JOHNS CREEK, Ga. -- Bobby Jones would have appreciated the drama on Sunday at a major in his home state and at his home club.
He would have applauded the bravado of Keegan Bradley, the steadiness of Jason Dufner, the consistency of Anders Hansen and knowing that the guy who played the best golf drove down Bobby Jones Drive with a major trophy riding shotgun.
Bradley, a PGA Tour rookie, shook off a triple-bogey which momentarily put him five shots off the lead with three holes to play overcame the deficit by winning an aggregate three-hole playoff over Dufner to claim the PGA Championship.
"It's unbelievable considering the fact that 2 1/2 years ago I was playing on the Hooters Tour, grinding for survival to keep playing," said Bradley, who finished at 8-under-par 272. "It seems like a dream, and I'm afraid I'm going to wake up here in the next five minutes and it's not going to be real."
It is. So was the silver Wanamaker Trophy that he posed next to on the 18th green and carried with him for the rest of the evening.
"Ever since I was 10-years-old, I've kind of flown under the radar," Bradley said. "I had what I thought was a pretty good college career but never got noticed. Same in junior golf and same out here.
"But I've always wanted to win tournaments and win majors. I can't believe [the trophy] is sitting here next to me."
It's said that the Masters doesn't start until the back nine on Sunday. Excitement at the PGA Championship started on the back nine as well on Sunday.
Possible contenders fell by the wayside, as evening clouds created more shadows than Georgia Pines and as those golfers played the final four diabolical holes.
Hansen, from Denmark, finished third at 7-under 273. Robert Karlsson bogeyed his last three holes and tied for fourth with Scott Verplank and PGA champion David Toms, who navigated the final stretch in his 2001 victory here.
"I'm very proud of myself," Hansen said. "It's good for my confidence. It's good for my future."
Tension of the tournament disappeared for a moment when Bradley chipped his second shot from rough left of the green to a slow-motion roll across the green and into a pond with the end result being a triple-bogey. In one hole, he lost three shots.
That gave Dufner -- who was bogey-free to that point as he watched Bradley's catastrophe from the elevated tee -- a five-shot lead.
Bradley flinched, just for one second.
"I thought, "Don't let that hole define this tournament,'" Bradley said. "I kept telling myself that nothing happened."
He birdied 16 then high-fived playing competitor Scott Verplank as they walked up to the 17th tee with on patron yelling, "Go Sox" in reference to Bradley's New England heritage.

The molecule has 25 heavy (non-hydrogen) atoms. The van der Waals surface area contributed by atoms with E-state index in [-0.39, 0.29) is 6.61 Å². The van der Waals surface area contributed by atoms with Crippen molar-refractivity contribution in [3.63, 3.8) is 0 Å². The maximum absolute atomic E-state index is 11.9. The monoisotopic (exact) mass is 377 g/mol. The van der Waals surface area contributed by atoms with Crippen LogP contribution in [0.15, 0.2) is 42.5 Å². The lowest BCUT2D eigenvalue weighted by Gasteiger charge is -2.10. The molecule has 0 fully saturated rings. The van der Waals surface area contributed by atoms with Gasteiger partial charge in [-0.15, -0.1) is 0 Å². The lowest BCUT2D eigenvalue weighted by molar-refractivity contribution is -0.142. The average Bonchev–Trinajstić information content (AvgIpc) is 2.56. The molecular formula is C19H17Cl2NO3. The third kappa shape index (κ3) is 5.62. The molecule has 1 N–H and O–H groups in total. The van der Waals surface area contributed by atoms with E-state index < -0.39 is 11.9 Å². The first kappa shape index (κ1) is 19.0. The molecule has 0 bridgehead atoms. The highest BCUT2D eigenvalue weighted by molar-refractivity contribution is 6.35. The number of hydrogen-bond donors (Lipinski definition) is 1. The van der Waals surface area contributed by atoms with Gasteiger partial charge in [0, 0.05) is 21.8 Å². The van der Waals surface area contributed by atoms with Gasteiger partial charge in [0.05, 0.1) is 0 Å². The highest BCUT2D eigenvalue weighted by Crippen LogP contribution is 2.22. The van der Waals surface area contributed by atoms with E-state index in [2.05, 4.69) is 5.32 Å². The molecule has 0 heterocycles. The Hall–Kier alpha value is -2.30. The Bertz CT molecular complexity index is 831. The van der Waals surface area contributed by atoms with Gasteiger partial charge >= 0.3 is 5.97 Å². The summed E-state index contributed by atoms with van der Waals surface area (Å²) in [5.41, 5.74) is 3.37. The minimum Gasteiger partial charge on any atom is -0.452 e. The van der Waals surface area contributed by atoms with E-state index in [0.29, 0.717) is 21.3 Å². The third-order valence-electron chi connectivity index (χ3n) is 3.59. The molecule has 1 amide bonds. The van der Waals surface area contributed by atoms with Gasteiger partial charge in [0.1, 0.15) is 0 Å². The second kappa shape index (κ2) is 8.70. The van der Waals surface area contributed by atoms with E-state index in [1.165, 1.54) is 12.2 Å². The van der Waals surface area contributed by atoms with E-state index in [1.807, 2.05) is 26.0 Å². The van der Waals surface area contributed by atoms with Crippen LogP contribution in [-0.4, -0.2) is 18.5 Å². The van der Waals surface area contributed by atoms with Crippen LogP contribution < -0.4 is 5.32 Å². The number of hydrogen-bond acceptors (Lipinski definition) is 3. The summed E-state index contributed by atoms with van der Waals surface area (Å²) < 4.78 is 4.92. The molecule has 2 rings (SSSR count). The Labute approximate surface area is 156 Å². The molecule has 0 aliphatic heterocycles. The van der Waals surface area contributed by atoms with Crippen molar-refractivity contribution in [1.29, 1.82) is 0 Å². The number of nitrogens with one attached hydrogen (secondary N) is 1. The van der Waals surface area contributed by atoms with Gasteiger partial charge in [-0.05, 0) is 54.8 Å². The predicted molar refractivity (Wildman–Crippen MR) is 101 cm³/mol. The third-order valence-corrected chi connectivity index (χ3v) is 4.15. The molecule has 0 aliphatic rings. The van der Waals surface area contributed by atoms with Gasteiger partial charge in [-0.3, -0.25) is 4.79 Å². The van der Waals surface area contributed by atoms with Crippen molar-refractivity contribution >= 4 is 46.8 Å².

Dufner made his first mistake of the day -- a bogey on No. 15 by hitting into a pond. It seemed to be no big deal at the moment. But he lost another shot with another bogey on No. 16.
Then Bradley struck his right-to-left putt on No. 17, stepped to the right to watch it and received a standing ovation from the gallery as the birdie dropped in.
Dufner's lead shrunk to one. Then the former Auburn walk-on dropped another shot with a third straight bogey on No. 17 by three-putting.
A fan screamed at Bradley, "You're tied," as he walked down the 18th fairway. Bradley didn't react. The big leaderboard by No. 18 had yet to post Dufner's bogey when Bradley putted on 18.
He parred and headed to the scoring tent where he signed his card and waited to watch the last group play what could have been the last hole.
Dufner's girlfriend, Amanda Boyd, and a few others close to him gathered under the CBS tower on the 18th green.
Boyd could have jumped into his arms on the green if Dufner made a birdie putt. He tried, he watched, the gallery gasped as the putt ran out of gas.
"They are tough finishing holes and unfortunately that was the deciding factor," Dufner said. "Keegan made a couple birdies there and I made a couple bogeys."
Playoff -- Dufner and Bradley, the best score over three holes wins the year's final major.
"I still had a chance to win the tournament and anything can happen on those three holes," Dufner said. "When you're in the moment, you're thinking about winning this thing."
Bradley birdied No. 16, Dufner three-putted No. 17 and Dufner birdied No. 18 which set up a tense two-foot par putt for Bradley.
He made it. His sister, Madison, hugged him with her infant son, Aiden, in arms..
And somewhere perhaps, Bobby Jones applauded too.